GAO: FCC flying blind on broadcasters' sharing deals

The Federal Communications Commission is largely flying blind when it comes to its oversight of broadcast companies that share resources, according to the Government Accountability Office.

The office, which acts as Congress’s investigative arm, claimed that the FCC has no way to measure whether or not its regulations and actions on the agreements line up with larger policy goals.


“FCC would benefit from improved data on and analysis of the extent to which broadcaster agreements affect its media ownership rules and its media policy goals of competition, localism, and diversity,” the GAO said in a report released on Monday.

“However, FCC has not completed a study of and lacks basic data on broadcaster agreements,” it added. “This lack of analysis and information could undermine FCC’s efforts to ensure its media ownership regulations achieve their intended goals.”

Companies say the agreements, which broadcasters use to share news clips, team up for negotiations with cable and satellite companies and share resources for ad deals, are necessary to keep broadcasters afloat, especially in small and rural areas.

Cable and satellite providers, however, claim that the deals can drive up costs, which leads to increases in subscribers’ monthly bills. Additionally, some consumer advocates allege that the agreements cause many local newscasts to be essentially copies of each other and skirt the commission's rules aimed at preventing one company from dominating local media markets.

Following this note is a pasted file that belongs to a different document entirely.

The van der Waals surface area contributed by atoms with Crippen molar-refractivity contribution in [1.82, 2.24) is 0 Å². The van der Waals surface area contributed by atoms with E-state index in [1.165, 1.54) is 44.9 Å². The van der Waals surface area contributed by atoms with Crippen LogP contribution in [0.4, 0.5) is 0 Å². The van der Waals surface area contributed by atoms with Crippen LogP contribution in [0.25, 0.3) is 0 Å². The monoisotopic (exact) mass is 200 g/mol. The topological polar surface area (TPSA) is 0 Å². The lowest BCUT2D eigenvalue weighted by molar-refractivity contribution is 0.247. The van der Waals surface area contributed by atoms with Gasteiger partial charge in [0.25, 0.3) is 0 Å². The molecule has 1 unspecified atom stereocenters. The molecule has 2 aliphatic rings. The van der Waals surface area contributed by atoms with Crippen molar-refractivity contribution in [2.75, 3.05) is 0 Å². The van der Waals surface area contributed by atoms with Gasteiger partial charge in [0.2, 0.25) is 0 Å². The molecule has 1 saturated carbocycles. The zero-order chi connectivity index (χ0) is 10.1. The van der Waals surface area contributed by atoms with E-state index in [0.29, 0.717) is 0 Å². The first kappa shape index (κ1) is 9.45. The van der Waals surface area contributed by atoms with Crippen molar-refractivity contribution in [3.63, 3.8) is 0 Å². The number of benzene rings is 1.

The FCC largely does not track the agreements, except in some merger cases, which makes it hard to tell whether or not the deals are good for the public, the GAO said.

“Without data and a fact-based analysis of how agreements are used, FCC cannot ensure that its current and future policies on broadcaster agreements serve the public interest,” the office concluded. 

Earlier this year, the commission caused a stir with a new order targeting advertising deals that broadcasters use to cut down their expenses. The FCC’s order limited stations from selling 15 percent or more of another’s advertising time, which companies have said is critical to keeping small and rural stations afloat.

Critics in Congress have berated the FCC for acting on the new rules before finalizing a long-delayed 2010 analysis of its ownership rules. 

Since the vote, a handful of stations have gone dark, which critics pin on the FCC’s action.